Fine Gael TDs praise Simon Coveney but some say ‘he jumped before he was pushed’

Jennifer Carroll MacNeill tipped for Cabinet post, with one backbencher identifying her as future leader

Simon Coveney’s decision to step down as a Cabinet Minister has come as no surprise to some of his party colleagues after repeated speculation about his future.

One TD suggested “he jumped before he was pushed”.

But while most praised his achievements after 13 years in Government and five ministerial portfolios, his departure was welcomed by some.

“Delighted,” said one backbencher at his announcement. “He has been kept for too long” as a Minister. The TD who did not want to be identified, believes three Ministers of State – Jennifer Carroll MacNeill, Peter Burke and Patrick O’Donovan – are in contention for the two available Cabinet positions, Mr Coveney’s enterprise portfolio and Mr Harris’s own role as Minister for Further and Higher Education.


But the TD warned of geographical requirements that mean “Munster will have to have someone”.

For another backbencher Ms Carroll MacNeill is not only the preferred TD for a senior ministerial position but also for the top job.

Some have suggested that Mr Harris knows she is his main rival and could be reluctant to promote her. “Without hesitation, Jennifer Carroll MacNeill (for a Cabinet position) and for leader. Unless I’m greatly mistaken she is the future leader of Fine Gael,” said the TD, also off the record.

“I would have preferred Paschal as leader. Simon will do a good job, no doubt, but in terms of statesmanship and other competencies that’s Paschal.”

One backbencher warned that experience and suggested former minister Michael Ring, a TD for Mayo since 1994. There was a need to “resurrect the party” and “he’s a wild card, but he’s a very strong rural voice and the party needs that”. The TD also worried “about the stories coming out” and feared there was too much emphasis on law and order and not enough on social conscience.

Former minister and party chairman Richard Bruton said “Simon by any standard has made a massive contribution” as deputy leader, and minister for agriculture, defence, housing, foreign affairs and enterprise.

And as for who should be in Cabinet, “undoubtedly the question that every leader has is ‘are you running in the next election’ because he’s building a team into the next election”.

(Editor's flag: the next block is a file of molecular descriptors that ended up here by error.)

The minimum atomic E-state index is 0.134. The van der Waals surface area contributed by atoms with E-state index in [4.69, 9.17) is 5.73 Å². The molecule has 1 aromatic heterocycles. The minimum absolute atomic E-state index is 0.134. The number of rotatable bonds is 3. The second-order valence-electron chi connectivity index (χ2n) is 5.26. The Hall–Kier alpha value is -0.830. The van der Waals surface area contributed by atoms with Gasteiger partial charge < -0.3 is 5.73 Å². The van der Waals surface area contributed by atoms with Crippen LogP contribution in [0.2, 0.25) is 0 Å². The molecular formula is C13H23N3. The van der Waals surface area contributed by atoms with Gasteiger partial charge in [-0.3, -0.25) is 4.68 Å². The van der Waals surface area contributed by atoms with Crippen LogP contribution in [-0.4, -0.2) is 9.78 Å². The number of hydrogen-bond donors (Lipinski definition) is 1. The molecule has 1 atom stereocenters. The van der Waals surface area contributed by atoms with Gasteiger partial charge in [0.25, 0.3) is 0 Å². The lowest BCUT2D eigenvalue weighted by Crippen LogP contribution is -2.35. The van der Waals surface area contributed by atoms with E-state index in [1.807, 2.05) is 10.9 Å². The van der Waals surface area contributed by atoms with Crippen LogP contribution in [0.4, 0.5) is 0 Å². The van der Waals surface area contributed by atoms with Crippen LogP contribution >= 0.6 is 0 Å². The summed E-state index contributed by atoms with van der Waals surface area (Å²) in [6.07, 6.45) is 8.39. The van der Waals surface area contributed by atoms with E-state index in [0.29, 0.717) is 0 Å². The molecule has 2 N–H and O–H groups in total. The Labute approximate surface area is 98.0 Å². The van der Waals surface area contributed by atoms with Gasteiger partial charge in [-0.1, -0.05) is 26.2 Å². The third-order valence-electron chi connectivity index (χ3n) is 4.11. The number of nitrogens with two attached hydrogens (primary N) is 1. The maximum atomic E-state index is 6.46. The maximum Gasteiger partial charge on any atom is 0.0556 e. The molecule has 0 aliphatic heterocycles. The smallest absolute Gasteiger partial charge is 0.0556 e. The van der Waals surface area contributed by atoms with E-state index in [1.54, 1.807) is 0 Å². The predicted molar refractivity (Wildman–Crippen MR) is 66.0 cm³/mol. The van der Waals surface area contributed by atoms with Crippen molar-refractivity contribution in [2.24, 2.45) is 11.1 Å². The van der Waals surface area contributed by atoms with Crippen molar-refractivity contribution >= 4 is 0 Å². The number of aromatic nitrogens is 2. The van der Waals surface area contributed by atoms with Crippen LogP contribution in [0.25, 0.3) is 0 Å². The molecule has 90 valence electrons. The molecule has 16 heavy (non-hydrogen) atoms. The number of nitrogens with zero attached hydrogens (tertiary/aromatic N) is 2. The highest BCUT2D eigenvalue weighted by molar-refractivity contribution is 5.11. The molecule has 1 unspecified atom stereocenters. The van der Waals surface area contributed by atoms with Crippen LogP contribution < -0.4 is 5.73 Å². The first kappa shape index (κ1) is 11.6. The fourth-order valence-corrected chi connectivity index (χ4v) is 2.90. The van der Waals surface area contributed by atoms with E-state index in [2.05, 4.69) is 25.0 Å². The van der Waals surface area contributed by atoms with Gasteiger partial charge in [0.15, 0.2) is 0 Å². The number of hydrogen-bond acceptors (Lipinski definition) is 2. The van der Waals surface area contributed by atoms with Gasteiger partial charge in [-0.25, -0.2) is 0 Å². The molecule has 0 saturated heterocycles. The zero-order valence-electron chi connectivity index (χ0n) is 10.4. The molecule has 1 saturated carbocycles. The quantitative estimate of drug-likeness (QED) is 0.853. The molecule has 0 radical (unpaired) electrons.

Mr Coveney has equivocated on whether he would be standing again but Mr Bruton said it was key that anyone standing for Cabinet would run in the next election. “If you’re part of the frontline you can’t desert the field when the battle is starting.”

The Dublin Bay North TD said there was a lot of talent in the party and “in the context of the priorities he wants to set he will want to have ministers in place who can best articulate those”.

Former Minister of State Ciaran Cannon praised Mr Coveney’s achievements and said he was surprised at his announcement. The Galway East TD recently announced his own departure from politics after 20 years, saying he had “no more to give”. He said maybe Mr Coveney had also reached that point.

“He has made a huge contribution, particularly in foreign affairs,” said Mr Cannon who served as a Minister of State for foreign affairs alongside him. “He was a superb representative for Ireland at the UN, in Brussels and especially during Brexit, he was particularly effective.”

He added that the former Tánaiste was always very careful with the North and “not doing anything” to damage the peace process. He too declined to speculate on Cabinet positions and said it would undermine what was a matter for the leader.

Cork North Central TD Colm Burke was equally reluctant to state a preference. “It would be unfair of me to make any comment on that. It’s very much up in the air who’s in and who’s out.”

But he said Mr Coveney’s departure was a big lost for Cork. “When Simon became a Minister in 2011 we had 15 per cent unemployment. Now there are 35,000/40,000 more people at work. In the country there are 800,000 more people at work. There has been commercial development in the Cork area and he had a substantial role in that. He had a really central role in the development of infrastructure for the pharma and IT sectors.”

Cork East TD David Stanton “said he’s had a long time at the top of Irish politics and done a good job wherever he was and is highly respected in this area. My most recent serious engagement with him was the flooding and he put in place a scheme to help businesses get started again. He put a lot of personal time and effort into it.”

He added that Mr Coveney, with whom he worked for four years in the Department of Justice, will be missed in the Cork region. Mr Stanton said the job of a minister was “48/7 not 24/7”.

On the new positions he would only say “it does make it easier for him that he now has two Cabinet roles he can promote people to”.

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